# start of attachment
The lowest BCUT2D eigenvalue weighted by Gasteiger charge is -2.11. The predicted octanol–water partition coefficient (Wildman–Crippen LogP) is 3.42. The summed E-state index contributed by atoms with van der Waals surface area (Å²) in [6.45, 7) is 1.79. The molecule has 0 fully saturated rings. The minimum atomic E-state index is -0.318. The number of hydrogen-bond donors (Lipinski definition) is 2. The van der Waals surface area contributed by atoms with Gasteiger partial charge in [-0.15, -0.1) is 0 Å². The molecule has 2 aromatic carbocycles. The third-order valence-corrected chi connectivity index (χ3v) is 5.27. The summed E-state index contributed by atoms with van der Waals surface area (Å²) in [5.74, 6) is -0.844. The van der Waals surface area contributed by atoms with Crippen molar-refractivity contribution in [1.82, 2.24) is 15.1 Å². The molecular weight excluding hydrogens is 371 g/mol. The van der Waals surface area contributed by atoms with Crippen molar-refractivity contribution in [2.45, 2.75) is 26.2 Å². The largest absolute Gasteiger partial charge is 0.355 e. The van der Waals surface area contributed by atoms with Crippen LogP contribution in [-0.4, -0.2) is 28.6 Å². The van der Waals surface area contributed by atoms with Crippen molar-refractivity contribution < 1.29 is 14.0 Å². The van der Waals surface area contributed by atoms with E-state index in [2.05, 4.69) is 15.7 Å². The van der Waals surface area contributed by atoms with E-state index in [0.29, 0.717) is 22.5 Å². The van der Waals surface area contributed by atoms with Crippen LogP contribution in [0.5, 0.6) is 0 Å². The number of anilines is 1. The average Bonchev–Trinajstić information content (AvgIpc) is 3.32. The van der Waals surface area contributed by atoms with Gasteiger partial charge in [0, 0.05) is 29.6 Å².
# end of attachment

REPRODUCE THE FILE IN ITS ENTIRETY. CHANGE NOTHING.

The lowest BCUT2D eigenvalue weighted by Gasteiger charge is -2.11. The predicted octanol–water partition coefficient (Wildman–Crippen LogP) is 3.42. The summed E-state index contributed by atoms with van der Waals surface area (Å²) in [6.45, 7) is 1.79. The molecule has 0 fully saturated rings. The minimum atomic E-state index is -0.318. The number of hydrogen-bond donors (Lipinski definition) is 2. The van der Waals surface area contributed by atoms with Gasteiger partial charge in [-0.15, -0.1) is 0 Å². The molecule has 2 aromatic carbocycles. The third-order valence-corrected chi connectivity index (χ3v) is 5.27. The summed E-state index contributed by atoms with van der Waals surface area (Å²) in [5.74, 6) is -0.844. The van der Waals surface area contributed by atoms with Crippen molar-refractivity contribution in [1.82, 2.24) is 15.1 Å². The molecular weight excluding hydrogens is 371 g/mol. The van der Waals surface area contributed by atoms with Crippen molar-refractivity contribution in [2.45, 2.75) is 26.2 Å². The largest absolute Gasteiger partial charge is 0.355 e. The van der Waals surface area contributed by atoms with Crippen LogP contribution in [-0.4, -0.2) is 28.6 Å². The van der Waals surface area contributed by atoms with Crippen molar-refractivity contribution < 1.29 is 14.0 Å². The van der Waals surface area contributed by atoms with E-state index in [2.05, 4.69) is 15.7 Å². The van der Waals surface area contributed by atoms with E-state index in [0.29, 0.717) is 22.5 Å². The van der Waals surface area contributed by atoms with Crippen LogP contribution in [0.5, 0.6) is 0 Å². The number of anilines is 1. The average Bonchev–Trinajstić information content (AvgIpc) is 3.32. The van der Waals surface area contributed by atoms with Gasteiger partial charge in [0, 0.05) is 29.6 Å².